Shipment Tracking Best Practices for eCommerce Companies

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If you aim to succeed as a wholesale distributor or a lifestyle eCommerce brand, today’s shoppers and B2B buyers expect not only a smooth online experience but an even better post-order one.  

 

While it’s no easy feat and requires solid technology to make it happen, the easiest path to creating a memorable post-order experience is done by allowing your customers to track their order and delivery in their preferred communication channels. Some customers are satisfied with an email order summary, and others want to receive SMS text message updates with each shipping event that occurs.

 

Practically every online experience today is trackable due to customer demand. Today’s denizens of the web expect to track everything from online college applications to their pizza delivery. And yes - pizza tracking is a thing. It’s also made Domino’s Pizza some serious dough. Recently, the company reported that “60 percent of its business occurs through digital channels,” according to USA Today.

 

While the national pizza chain might not be known as the best pizza in the world, their focus on digital has ushered in more sales and made millennials brand fans by making it possible to track the production and delivery of their order via the infamous pizza tracker.

 

They’ve also made it possible to order a pizza by allowing consumers to text a pizza emoji directly to the pizza chain. Or, tweet the pizza emoji directly to @Dominos and a fresh pie will arrive in 30 minutes. To help customers use their preferred channel to order pizza, they’ve even created this microsite that offers details on the 11 different ways you can use technology to order a pie.

 

The lesson here is that if you lack the technology needed to make it easy for your customers to order from you and get updates on when their product will deliver, your competitor down the street with the technology to do so will prevail.

 

Ask Your Customers to Create an Account

 

To capture as much buyer data as possible, give customers the option to register and create an account within your online store versus checkout as a guest.  This allows you to capture additional data about your customer for future marketing campaigns but also saves their data so when they return to make another purchase; they don’t have to enter it again.

 

Find a Shipping Solution that Verifies Addresses

 

Ideally, you’re shipping software first verifies the shipping address before your customer is allowed to place the order.  In the event your customer enters an incorrect address, solutions like ShipStation will help them correct the address before moving on to providing a payment method.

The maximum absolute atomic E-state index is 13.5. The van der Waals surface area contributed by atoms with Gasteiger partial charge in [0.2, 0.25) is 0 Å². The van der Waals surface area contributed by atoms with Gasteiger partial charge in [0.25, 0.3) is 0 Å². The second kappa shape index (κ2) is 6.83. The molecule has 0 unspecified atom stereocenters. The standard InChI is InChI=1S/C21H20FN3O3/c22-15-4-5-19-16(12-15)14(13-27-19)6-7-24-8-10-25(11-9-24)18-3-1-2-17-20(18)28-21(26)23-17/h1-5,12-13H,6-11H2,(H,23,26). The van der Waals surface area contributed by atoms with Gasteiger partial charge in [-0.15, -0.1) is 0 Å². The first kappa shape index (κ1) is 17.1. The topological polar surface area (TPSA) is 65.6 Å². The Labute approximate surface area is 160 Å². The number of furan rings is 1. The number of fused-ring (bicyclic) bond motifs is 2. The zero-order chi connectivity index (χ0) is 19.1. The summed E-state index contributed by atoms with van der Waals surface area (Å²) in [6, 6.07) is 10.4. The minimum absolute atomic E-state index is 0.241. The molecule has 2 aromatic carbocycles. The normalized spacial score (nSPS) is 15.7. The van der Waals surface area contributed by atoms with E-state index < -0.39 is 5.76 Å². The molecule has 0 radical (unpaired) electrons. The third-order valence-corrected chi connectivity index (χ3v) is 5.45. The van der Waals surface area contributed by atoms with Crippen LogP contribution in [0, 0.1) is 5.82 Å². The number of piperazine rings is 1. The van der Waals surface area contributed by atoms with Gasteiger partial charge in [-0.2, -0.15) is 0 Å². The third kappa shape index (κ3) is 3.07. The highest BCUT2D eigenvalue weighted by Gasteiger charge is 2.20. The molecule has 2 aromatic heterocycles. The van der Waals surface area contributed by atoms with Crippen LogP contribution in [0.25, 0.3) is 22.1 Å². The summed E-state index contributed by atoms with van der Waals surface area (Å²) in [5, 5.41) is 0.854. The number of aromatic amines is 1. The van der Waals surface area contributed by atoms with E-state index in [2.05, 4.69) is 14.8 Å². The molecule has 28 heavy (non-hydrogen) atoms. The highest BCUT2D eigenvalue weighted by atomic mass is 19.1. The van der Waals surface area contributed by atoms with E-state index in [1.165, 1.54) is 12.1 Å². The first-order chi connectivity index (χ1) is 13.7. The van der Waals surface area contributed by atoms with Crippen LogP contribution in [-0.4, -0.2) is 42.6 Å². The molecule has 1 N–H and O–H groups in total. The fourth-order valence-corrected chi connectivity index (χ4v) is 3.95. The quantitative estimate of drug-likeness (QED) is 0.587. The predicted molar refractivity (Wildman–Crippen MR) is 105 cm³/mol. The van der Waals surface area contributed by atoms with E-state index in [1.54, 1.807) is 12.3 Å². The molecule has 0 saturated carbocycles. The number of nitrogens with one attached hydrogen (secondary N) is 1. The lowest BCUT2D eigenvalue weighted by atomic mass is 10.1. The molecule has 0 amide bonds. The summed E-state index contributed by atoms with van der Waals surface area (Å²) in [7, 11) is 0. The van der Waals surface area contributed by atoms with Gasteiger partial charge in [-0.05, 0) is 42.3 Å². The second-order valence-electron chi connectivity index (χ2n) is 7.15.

Your shipper should provide an estimated delivery date, which is ideal to include in the post-order email since this is often question number one for the customer. Customers may want to opt-in with the shipper to get email or SMS text alerts that provide shipment updates.  

 

All of this eliminates the need to for your customer to call in to find out the status of their shipment and also instills trust in your customer.

 

Immediately Email Your Customer After a Purchase

 

Immediately after your customer places an order, set up an automated email that provides a summary of the order placed, including items ordered, total charge, estimated delivery date and a link that allows them to track the delivery of their order via the shipper used for that order. Ideally, find technology that allows you to connect with the API of the shipper so that you can pull that data in view for the customer on your website.

 

In the event that your customer places frequent orders with you, make sure the email includes an order number so that it’s easy for them to log in and track the order of interest.


If you’d like to learn more about how Systum integrates with ShipStation, read more here or schedule a demo with us.

 

Categories: Customer Experience, eCommerce

Tags: shipping, ecommerce

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Hope Davo

VP of Marketing at Systum, Hope is responsible for marketing, communications and branding. When she’s not building marketing programs, chances are she’s running around after her two kiddos or enjoying an indoor cycle class.

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